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Student safety, mental health take center stage for new Palm Beach County school year

Posted at 8:00 PM, Aug 04, 2019
and last updated 2019-08-05 19:48:15-04

PALM BEACH COUNTY, Fla. — A new school year is almost here, and the Palm Beach County School District wants students and parents to be prepared.

Superintendent Dr. Donald Fennoy and other school district leaders held a news conference on Monday to discuss the upcoming school year and new initiatives in the district.


All Palm Beach public schools start classes on Monday, Aug. 12.

Dr. Fennoy said the theme for back to school this year is "Ready, Set, Goals."

"We are asking students and staff to set goals to make this year successful," said Dr. Fennoy.


School security is a top priority in Palm Beach County. The district recently surpassed a state mandate that requires a police officer or armed guard in every public school.

That mandate was a direct result of the tragic mass shooting at Marjory Stoneman Douglas High School in Parkland on Feb. 14, 2018.

School district Police Chief Frank Kitzerow said Monday there will be enhanced and increased visibility of police on school campuses.

"Communication is an important part of safety," said Chief Kitzerow, who encouraged anyone who sees something suspicious at school to report it immediately. "If you see something out of the ordinary, say something. It's very important."

The chief added the new Fortify Florida app can be used to report suspicious activity.

"We monitor it 24 hours a day," said Chief Kitzerow. "Very, very important tool."

RELATED: Palm Beach County School District police train for active shooters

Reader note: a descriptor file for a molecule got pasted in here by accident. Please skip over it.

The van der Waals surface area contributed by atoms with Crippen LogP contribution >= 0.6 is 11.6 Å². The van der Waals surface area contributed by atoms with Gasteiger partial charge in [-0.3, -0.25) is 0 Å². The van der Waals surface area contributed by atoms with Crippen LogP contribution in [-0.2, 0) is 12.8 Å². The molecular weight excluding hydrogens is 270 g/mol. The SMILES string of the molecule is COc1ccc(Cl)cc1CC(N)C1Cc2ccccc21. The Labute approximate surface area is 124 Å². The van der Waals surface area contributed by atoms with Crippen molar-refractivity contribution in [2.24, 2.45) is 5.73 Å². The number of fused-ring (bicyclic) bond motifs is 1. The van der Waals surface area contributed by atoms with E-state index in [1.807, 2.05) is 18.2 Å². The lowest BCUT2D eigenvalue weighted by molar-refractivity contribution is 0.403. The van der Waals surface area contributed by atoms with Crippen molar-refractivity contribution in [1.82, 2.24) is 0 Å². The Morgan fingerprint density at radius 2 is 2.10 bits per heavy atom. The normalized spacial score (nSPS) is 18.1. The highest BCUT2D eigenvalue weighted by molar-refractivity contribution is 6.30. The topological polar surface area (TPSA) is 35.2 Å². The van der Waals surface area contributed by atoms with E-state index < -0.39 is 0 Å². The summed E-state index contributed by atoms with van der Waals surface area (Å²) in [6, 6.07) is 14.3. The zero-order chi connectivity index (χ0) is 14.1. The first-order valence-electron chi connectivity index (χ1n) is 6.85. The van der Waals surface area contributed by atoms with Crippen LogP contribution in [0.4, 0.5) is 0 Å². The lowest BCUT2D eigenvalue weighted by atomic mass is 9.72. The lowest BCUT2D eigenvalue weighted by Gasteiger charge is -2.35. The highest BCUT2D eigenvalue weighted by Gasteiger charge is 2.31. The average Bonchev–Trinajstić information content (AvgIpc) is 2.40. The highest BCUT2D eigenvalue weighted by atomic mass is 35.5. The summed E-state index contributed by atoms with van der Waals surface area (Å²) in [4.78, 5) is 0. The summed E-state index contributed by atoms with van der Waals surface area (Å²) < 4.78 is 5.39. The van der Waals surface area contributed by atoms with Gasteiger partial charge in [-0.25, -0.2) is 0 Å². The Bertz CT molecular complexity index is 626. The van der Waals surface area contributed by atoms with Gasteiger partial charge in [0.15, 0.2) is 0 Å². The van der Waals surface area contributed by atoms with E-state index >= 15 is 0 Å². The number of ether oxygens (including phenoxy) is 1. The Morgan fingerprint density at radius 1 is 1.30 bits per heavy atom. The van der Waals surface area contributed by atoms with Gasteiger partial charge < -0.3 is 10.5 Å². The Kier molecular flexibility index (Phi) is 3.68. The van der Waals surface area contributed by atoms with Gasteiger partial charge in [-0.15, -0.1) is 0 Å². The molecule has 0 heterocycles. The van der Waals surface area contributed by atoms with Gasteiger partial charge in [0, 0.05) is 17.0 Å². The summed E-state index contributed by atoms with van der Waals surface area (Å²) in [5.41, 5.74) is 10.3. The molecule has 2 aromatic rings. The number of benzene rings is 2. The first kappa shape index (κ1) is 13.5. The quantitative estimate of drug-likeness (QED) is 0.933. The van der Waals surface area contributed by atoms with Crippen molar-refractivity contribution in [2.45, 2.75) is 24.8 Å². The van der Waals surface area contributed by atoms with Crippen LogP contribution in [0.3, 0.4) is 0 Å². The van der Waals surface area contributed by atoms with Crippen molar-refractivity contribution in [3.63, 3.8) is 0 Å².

School district officials also said every school will have a school-based mental health provider this year, which is a new feature.

"We are able to offer a lot of resources to the community when it comes to behavioral and mental health," said Keith Oswald, the Assistant Superintendent.

Oswald added the district hired additional 40 school psychologists for this school year, and 100 campuses will offer mental health services from partner agencies.

In addition, all students in 6th through 12th grades will receive five hours of mental health education.

"This is in areas such as suicide prevention, impacts of substance abuse, depression, recognition of signs of mental illness, and coping mechanisms," said Oswald.

Assistant Superintendent for Student Wellness June Eassa said adding a school-based mental health provider on every campus "gives us an opportunity for us to be able to increase our opportunities for both prevention and intervention with our students who are having difficulties."

Eassa said they work closely with the school police department.

"School police would of course handle anything criminal or any threats we are having and then we would be able to put resources in place for our students who are returning to a campus, need additional assistance," Eassa said.

The district also has two more mobile crisis teams this year, bringing the total to four.

School employees are receiving additional training this week for mental health issues. Last year, 60 campuses had co-located therapists from partner agencies who work in mental health to help counsel students. This year, that number is up to 100.

The Palm Beach County School District is coming off a strong year in terms of school grades. Last month, the Florida Department of Education said the district received an "A" rating for the 2018-19 school year.

The DOE calculates school grades based on things like student achievement and learning gains on statewide standardized assessments, along with high school graduation rates.

RELATED: School grades in Florida

For children in Palm Beach County who take the school bus, parents can look up their child's bus route by clicking here, or calling 561-357-1110.

All public schools in Martin, St. Lucie, Indian River, and Okeechobee Counties also start classes on Aug. 12.